But a few sharp notes of birdsong carried through the forest, and they all stiffened.
"There's the dawn chorus," said Penumbra unnecessarily. Everyone knew what it was. "I guess we should head back."
Chinook and the other newborns rustled their wings in agreement, ready for flight.
"Yeah, go ahead," said Shade with a casual yawn, "I'm just going to take a peek at the sun."
Their reaction was so satisfying, he had to wrinkle his nostrils to keep from smiling. They all stared at him in silence, the fur between their eyes ridged with consternation.
"What're you talking about?" Chinook scoffed.
"You can't look at the sun," said Yara, shaking her head. "Well, I thought I'd give it a try."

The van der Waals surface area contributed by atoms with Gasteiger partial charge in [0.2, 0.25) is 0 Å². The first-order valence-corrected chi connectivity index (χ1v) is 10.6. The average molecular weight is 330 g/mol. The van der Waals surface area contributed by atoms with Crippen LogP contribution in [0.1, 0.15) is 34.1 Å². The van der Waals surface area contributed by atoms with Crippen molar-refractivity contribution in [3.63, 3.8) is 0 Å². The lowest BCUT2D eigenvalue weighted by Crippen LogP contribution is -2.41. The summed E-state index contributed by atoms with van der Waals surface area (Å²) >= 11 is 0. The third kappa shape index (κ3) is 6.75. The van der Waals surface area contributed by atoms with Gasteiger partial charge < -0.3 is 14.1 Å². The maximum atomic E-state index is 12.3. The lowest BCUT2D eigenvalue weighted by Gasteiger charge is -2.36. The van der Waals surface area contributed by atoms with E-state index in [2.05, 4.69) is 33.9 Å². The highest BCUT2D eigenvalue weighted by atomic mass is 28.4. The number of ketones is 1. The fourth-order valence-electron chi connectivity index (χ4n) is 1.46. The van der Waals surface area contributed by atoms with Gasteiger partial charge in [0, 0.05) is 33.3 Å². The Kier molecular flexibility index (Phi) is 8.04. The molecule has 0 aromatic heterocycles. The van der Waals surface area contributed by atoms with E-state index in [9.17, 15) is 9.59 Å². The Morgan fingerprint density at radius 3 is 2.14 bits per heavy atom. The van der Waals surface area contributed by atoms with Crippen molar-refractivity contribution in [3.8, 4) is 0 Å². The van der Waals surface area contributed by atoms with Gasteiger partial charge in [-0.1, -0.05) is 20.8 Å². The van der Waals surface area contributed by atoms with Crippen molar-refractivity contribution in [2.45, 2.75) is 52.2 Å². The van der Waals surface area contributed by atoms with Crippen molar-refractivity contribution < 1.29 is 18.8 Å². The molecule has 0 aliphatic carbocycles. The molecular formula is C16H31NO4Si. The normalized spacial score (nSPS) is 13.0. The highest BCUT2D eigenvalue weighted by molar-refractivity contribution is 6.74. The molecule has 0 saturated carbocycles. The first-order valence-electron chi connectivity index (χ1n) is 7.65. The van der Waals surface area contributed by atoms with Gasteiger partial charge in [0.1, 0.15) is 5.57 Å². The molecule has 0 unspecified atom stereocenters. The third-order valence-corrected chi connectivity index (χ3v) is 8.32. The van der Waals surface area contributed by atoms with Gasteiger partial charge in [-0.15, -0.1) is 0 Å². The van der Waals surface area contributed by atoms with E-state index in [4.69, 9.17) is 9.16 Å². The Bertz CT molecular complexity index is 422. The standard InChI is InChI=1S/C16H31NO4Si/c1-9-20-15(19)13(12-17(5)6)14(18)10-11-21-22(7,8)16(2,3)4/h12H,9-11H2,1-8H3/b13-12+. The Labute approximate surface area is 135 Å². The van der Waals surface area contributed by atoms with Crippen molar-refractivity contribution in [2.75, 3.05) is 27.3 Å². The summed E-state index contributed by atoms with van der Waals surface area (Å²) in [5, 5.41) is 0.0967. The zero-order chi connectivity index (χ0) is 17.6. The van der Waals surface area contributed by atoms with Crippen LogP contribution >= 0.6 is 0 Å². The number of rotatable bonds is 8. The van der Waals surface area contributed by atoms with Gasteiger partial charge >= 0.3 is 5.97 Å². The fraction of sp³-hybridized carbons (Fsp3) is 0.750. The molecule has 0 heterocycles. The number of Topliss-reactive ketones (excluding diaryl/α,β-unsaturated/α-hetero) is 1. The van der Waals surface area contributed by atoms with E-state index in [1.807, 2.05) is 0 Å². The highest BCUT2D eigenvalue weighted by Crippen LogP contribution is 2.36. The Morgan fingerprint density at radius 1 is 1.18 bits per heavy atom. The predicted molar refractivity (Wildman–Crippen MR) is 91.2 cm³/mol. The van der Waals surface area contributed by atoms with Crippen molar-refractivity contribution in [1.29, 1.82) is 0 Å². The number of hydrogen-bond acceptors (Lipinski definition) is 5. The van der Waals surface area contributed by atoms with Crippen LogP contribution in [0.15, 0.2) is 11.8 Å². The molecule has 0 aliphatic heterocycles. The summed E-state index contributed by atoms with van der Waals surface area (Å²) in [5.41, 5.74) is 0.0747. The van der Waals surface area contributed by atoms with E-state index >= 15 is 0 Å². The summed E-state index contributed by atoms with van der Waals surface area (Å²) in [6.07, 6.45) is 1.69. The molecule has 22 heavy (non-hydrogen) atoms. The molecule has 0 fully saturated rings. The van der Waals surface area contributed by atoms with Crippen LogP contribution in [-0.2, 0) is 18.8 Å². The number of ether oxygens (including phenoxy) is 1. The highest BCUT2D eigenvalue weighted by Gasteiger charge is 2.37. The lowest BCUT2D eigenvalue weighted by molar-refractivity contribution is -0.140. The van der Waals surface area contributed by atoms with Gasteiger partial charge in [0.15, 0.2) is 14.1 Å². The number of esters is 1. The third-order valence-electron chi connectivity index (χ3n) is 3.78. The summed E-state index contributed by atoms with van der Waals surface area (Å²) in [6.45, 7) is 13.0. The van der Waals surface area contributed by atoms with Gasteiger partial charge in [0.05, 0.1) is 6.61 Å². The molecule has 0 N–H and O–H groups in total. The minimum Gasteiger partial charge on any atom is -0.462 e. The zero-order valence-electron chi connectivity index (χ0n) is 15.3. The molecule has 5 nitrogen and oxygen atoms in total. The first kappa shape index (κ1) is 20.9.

It was the first and most important thing all newborns were told. There were other rules -- too many, as far as Shade was concerned -- but this was the one they were taught most fiercely. You must never look at the sun. It was as simple and final as that.
"It'll blind you," said Jarod. "Burn your eyeballs right out of your head."
"Then turn you to dust," Osric added, not without relish.
Shade shrugged with regal indifference. "And there's the owls," said Penumbra fretfully. She looked around. "We should get going."
In the distance, Shade could hear the mothers, calling their children back to Tree Haven. And then his mother, Ariel's, unmistakable voice: "Shade... Shade..." He felt a quick tug at his heart. She would worry. And he was already in trouble from a few nights ago when he landed on the ground (breaking another rule) just to get a closer look at a glistening spider's web. Just for a few seconds, but he'd been caught, and scolded ferociously in front of the other newborns.